8 min read, italy, travel diaries

Pescaturismo, aristocracy and magical sunken gardens: Alastair and Em tour Sicily and Favignana

2nd June 2015

I have for years wanted to go to Sicily again, after a long-ago visit to the Aeolian Islands and after constant encouragement from our Woman In Italy, Nicole. I had been told it was rich beyond measure – in history, archeology, magnificent architecture and scenery. So Em and I managed to get there this May.


We loved our time in Palermo with Carmelo, long-established and popular owner of Palazzo Cannata, an unusual B&B overlooking the Palazzo dei Normanni.  He is a special case: chaotic, casual, charming, loveable, uninterested in the trivia of hospitality (like dusting) but passionate about the big things, like generosity. The flat is a mess, but deliciously so. What price a house of objects, art, books, magazines, obsessions and possessions strewn around like
confetti? He is clearly in love with Carla Fracci, Italy’s finest ballet dancer, of whom there are mementoes wherever you look. He threw a dinner party for us on his terrace, where we met a slice of Sicily’s aristocracy and gay community.

We had a wonderful morning in Monreale, where one of the world’s great Norman cathedrals still stands above the crowd. The little town was alive with music, bands, processions and architectural wonder.


And thence to Trapani by bus, and boat to Favignana where we were met by the delightful Davide in his appropriately scruffy car. It felt just right for an island welcome. Straight up to Casa Glen, which we loved – for its stone, its views over the harbour and across to Trapani. Also, for its gentle touches of design-awareness: such as the antique basin, the old cupboards, the polished cement floors and the vast slab of limestone that is the table. He fed us that night in his house and we went out to dinner with him too.

One of the most impressive buildings in Favignana was one that used to be the salting sheds and offices of the tuna company and this was built right alongside the docks, one of the most colourful places in any small fishing town.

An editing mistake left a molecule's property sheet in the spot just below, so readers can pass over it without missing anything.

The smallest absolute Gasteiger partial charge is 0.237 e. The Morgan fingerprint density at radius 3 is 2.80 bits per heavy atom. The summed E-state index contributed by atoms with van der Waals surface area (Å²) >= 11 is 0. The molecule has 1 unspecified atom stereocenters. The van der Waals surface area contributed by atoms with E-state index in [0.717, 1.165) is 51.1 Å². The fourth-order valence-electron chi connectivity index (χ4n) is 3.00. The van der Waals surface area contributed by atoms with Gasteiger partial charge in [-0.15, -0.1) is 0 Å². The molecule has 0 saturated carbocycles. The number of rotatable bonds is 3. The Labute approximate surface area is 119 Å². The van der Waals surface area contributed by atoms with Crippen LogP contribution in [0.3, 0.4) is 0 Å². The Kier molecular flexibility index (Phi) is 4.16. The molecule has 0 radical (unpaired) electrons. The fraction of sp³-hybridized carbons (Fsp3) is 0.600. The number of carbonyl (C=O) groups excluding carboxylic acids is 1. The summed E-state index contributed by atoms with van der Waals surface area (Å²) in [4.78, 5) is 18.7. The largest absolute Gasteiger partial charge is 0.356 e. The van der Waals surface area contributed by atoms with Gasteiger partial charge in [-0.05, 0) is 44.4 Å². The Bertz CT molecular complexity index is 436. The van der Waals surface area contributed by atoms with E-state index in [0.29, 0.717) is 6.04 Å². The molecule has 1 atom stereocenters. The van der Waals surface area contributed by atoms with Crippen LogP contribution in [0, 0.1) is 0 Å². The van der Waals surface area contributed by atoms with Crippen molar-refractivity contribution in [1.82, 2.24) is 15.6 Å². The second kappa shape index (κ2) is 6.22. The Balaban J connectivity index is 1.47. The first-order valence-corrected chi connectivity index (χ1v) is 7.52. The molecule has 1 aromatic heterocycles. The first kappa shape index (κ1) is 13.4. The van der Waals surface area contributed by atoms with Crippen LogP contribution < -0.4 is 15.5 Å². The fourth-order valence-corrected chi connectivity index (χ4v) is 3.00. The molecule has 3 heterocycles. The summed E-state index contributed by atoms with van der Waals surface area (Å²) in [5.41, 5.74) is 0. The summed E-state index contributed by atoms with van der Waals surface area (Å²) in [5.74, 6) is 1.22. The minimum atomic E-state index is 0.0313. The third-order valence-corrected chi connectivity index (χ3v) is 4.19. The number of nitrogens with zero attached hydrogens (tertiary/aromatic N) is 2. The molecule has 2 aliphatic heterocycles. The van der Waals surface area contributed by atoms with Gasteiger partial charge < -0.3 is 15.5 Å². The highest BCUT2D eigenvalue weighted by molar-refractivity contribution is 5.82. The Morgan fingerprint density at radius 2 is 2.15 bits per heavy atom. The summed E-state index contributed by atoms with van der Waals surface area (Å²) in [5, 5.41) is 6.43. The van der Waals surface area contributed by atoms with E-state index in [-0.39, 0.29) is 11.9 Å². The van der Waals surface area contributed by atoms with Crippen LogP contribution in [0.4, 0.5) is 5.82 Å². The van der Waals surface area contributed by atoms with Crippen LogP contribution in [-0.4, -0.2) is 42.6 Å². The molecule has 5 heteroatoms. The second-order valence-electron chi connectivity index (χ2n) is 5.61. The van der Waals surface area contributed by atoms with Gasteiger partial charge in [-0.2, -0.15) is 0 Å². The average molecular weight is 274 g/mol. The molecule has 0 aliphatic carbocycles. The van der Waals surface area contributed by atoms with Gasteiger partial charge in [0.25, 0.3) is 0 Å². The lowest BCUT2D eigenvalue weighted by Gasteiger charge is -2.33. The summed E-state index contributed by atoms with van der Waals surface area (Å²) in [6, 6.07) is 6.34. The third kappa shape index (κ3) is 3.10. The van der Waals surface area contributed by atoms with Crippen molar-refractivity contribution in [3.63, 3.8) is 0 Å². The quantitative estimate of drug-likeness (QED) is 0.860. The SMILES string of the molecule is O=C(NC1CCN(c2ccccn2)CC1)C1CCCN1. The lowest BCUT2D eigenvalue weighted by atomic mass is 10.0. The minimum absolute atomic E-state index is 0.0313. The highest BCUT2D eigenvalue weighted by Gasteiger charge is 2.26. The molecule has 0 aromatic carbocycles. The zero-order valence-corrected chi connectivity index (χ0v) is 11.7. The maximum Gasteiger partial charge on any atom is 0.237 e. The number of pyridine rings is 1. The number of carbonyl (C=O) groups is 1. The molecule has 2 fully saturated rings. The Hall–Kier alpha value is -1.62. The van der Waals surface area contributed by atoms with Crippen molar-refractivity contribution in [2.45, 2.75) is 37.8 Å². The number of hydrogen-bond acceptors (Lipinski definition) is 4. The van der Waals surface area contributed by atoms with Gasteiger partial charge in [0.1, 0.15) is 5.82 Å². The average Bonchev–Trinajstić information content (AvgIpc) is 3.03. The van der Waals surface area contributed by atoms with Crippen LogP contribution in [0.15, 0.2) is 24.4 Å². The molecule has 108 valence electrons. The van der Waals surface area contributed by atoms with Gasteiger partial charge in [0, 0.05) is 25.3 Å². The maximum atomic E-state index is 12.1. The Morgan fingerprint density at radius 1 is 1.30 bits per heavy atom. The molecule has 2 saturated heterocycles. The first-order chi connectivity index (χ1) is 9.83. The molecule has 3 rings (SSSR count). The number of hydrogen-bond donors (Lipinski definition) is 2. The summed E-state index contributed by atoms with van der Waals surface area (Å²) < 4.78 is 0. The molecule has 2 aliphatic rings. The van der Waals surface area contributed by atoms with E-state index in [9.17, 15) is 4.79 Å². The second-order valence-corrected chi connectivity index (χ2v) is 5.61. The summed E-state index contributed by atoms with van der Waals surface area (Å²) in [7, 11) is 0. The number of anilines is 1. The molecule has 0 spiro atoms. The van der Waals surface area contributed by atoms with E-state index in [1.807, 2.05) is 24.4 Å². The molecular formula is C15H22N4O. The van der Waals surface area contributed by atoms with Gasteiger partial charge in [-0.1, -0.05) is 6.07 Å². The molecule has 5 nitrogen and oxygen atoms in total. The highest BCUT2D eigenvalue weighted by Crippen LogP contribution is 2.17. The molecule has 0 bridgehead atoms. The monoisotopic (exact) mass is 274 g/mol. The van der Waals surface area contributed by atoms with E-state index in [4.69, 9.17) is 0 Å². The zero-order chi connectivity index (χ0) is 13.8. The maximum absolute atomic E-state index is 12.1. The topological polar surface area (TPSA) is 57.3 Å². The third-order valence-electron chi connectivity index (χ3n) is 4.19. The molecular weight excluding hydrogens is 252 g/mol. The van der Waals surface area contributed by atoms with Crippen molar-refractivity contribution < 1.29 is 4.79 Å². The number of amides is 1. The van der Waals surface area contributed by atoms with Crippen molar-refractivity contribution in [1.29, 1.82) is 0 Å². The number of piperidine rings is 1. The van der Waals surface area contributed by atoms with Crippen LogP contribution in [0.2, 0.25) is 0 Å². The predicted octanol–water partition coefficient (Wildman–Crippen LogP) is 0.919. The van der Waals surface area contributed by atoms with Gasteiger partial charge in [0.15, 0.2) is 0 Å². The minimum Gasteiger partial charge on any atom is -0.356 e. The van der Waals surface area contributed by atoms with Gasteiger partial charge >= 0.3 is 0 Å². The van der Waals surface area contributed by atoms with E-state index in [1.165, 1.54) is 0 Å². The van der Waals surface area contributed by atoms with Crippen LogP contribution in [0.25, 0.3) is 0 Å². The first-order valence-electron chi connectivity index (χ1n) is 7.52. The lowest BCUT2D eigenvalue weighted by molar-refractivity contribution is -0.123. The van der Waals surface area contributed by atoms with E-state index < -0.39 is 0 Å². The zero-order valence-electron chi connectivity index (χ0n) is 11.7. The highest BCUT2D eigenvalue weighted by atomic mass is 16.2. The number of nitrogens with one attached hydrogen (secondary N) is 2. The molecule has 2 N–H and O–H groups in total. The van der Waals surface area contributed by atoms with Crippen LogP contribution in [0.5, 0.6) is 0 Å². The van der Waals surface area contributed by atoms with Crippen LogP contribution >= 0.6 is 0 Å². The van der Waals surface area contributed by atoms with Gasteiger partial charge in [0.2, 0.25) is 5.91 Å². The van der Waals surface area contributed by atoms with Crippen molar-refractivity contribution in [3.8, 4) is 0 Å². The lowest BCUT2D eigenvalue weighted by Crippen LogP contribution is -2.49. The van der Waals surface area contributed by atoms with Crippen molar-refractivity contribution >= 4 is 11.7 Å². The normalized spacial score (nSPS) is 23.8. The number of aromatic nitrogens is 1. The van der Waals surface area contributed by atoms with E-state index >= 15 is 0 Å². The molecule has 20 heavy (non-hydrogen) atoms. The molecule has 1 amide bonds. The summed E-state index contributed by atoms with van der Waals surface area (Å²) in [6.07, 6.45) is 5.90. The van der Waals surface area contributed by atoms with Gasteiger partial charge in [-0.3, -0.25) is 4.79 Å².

I Pretti Resort has been brilliantly converted from the old uses and is now light-filled, suave, confident and full of life.

The minimalist décor is a relief from the hubbub outside, and shows a touch of mainland sophistication. The Manager is exceptionally nice and has trained his local staff to be as amiable and helpful as he is. From the cosy cocoon of the Pretti you step straight into Favignana life, with children playing in the streets and people enjoying the easy conviviality of the town.



We rented a very smart scooter, and scooted suitably about the island, though there seemed at first little to see.


One memorable day though took us out to sea with the fishermen on a ‘pescaturismo’ spectacular, with an hour or so of winding in the nets and then extracting the fish, gutting them and then – only in Italy – a four-course meal of the stuff, followed by limoncello, dolce and further madness. A lady who had demurred from most of it, and avoided the sun, plunged into the sea fully dressed – driven, I imagine, to a sort of near-suicidal ecstasy with the excess of it all.



There remained one magical treat for us on Favignana: the sunken gardens. Davide arranged for a guide to take us to the largest of them all, a place of wonder created by a modest, small woman from Palermo who had planted in and out of a handful of little quarries. A giant flame tree guarded the entrance – ‘impossible’ to grow on the island she had been told. The whole garden seemed like a triumph of genius and hope over common sense and experience. We were slack-jawed with wonder, as we strolled from one quarry to the next through tunnels and past plants and trees that should simply not have been there. Favignana is an extraordinary island and we will return if we possibly can.


If Alastair’s travel tales have given you wanderlust, have a look through our full Sicily collection to plan your next trip; www.sawdays.co.uk/Sicily

You Might Also Like